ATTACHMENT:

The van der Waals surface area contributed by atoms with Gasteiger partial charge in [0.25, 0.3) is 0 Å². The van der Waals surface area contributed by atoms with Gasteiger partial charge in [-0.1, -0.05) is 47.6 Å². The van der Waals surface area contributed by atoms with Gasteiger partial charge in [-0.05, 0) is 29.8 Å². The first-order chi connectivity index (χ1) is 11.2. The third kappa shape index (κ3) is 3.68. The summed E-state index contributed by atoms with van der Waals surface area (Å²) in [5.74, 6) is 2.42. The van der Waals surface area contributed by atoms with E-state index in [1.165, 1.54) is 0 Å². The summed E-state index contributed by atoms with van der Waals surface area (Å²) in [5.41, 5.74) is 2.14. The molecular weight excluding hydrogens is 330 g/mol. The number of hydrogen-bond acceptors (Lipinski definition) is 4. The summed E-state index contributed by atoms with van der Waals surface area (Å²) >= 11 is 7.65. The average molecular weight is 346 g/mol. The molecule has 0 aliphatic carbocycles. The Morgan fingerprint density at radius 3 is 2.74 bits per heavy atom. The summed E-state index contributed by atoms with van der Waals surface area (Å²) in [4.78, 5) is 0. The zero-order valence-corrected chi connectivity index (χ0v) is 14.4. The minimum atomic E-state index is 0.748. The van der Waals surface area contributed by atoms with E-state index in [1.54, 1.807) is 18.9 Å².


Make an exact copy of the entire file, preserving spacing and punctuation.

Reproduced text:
The van der Waals surface area contributed by atoms with Gasteiger partial charge in [0.25, 0.3) is 0 Å². The van der Waals surface area contributed by atoms with Gasteiger partial charge in [-0.1, -0.05) is 47.6 Å². The van der Waals surface area contributed by atoms with Gasteiger partial charge in [-0.05, 0) is 29.8 Å². The first-order chi connectivity index (χ1) is 11.2. The third kappa shape index (κ3) is 3.68. The summed E-state index contributed by atoms with van der Waals surface area (Å²) in [5.74, 6) is 2.42. The van der Waals surface area contributed by atoms with E-state index in [1.165, 1.54) is 0 Å². The summed E-state index contributed by atoms with van der Waals surface area (Å²) in [5.41, 5.74) is 2.14. The molecular weight excluding hydrogens is 330 g/mol. The number of hydrogen-bond acceptors (Lipinski definition) is 4. The summed E-state index contributed by atoms with van der Waals surface area (Å²) >= 11 is 7.65. The average molecular weight is 346 g/mol. The molecule has 0 aliphatic carbocycles. The Morgan fingerprint density at radius 3 is 2.74 bits per heavy atom. The summed E-state index contributed by atoms with van der Waals surface area (Å²) in [4.78, 5) is 0. The zero-order valence-corrected chi connectivity index (χ0v) is 14.4. The minimum atomic E-state index is 0.748. The van der Waals surface area contributed by atoms with E-state index in [1.54, 1.807) is 18.9 Å².